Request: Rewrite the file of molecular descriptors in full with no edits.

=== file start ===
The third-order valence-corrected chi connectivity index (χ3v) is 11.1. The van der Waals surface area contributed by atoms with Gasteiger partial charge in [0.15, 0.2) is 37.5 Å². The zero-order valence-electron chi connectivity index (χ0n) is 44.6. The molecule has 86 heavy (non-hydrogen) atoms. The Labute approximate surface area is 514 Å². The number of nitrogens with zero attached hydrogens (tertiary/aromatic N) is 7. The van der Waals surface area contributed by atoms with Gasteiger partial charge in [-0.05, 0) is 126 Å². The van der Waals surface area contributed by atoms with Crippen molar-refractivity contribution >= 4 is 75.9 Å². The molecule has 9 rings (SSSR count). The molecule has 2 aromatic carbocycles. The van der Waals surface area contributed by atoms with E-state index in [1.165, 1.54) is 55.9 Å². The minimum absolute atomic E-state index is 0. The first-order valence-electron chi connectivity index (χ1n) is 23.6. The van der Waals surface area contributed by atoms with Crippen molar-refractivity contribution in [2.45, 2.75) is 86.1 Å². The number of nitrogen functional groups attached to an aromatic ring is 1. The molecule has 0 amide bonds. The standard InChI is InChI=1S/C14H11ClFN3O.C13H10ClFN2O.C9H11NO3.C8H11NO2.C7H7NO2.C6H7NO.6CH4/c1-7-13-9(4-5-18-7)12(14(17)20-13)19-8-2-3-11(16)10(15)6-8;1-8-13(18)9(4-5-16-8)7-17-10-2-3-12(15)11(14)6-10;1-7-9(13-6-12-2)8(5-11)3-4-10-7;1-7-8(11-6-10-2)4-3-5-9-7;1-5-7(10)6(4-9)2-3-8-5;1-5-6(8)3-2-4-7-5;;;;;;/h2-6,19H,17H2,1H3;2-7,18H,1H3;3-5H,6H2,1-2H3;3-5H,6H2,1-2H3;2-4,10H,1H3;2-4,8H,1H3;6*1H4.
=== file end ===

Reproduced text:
The third-order valence-corrected chi connectivity index (χ3v) is 11.1. The van der Waals surface area contributed by atoms with Gasteiger partial charge in [0.15, 0.2) is 37.5 Å². The zero-order valence-electron chi connectivity index (χ0n) is 44.6. The molecule has 86 heavy (non-hydrogen) atoms. The Labute approximate surface area is 514 Å². The number of nitrogens with zero attached hydrogens (tertiary/aromatic N) is 7. The van der Waals surface area contributed by atoms with Gasteiger partial charge in [-0.05, 0) is 126 Å². The van der Waals surface area contributed by atoms with Crippen molar-refractivity contribution >= 4 is 75.9 Å². The molecule has 9 rings (SSSR count). The molecule has 2 aromatic carbocycles. The van der Waals surface area contributed by atoms with E-state index in [1.165, 1.54) is 55.9 Å². The minimum absolute atomic E-state index is 0. The first-order valence-electron chi connectivity index (χ1n) is 23.6. The van der Waals surface area contributed by atoms with Crippen molar-refractivity contribution in [2.45, 2.75) is 86.1 Å². The number of nitrogen functional groups attached to an aromatic ring is 1. The molecule has 0 amide bonds. The standard InChI is InChI=1S/C14H11ClFN3O.C13H10ClFN2O.C9H11NO3.C8H11NO2.C7H7NO2.C6H7NO.6CH4/c1-7-13-9(4-5-18-7)12(14(17)20-13)19-8-2-3-11(16)10(15)6-8;1-8-13(18)9(4-5-16-8)7-17-10-2-3-12(15)11(14)6-10;1-7-9(13-6-12-2)8(5-11)3-4-10-7;1-7-8(11-6-10-2)4-3-5-9-7;1-5-7(10)6(4-9)2-3-8-5;1-5-6(8)3-2-4-7-5;;;;;;/h2-6,19H,17H2,1H3;2-7,18H,1H3;3-5H,6H2,1-2H3;3-5H,6H2,1-2H3;2-4,10H,1H3;2-4,8H,1H3;6*1H4.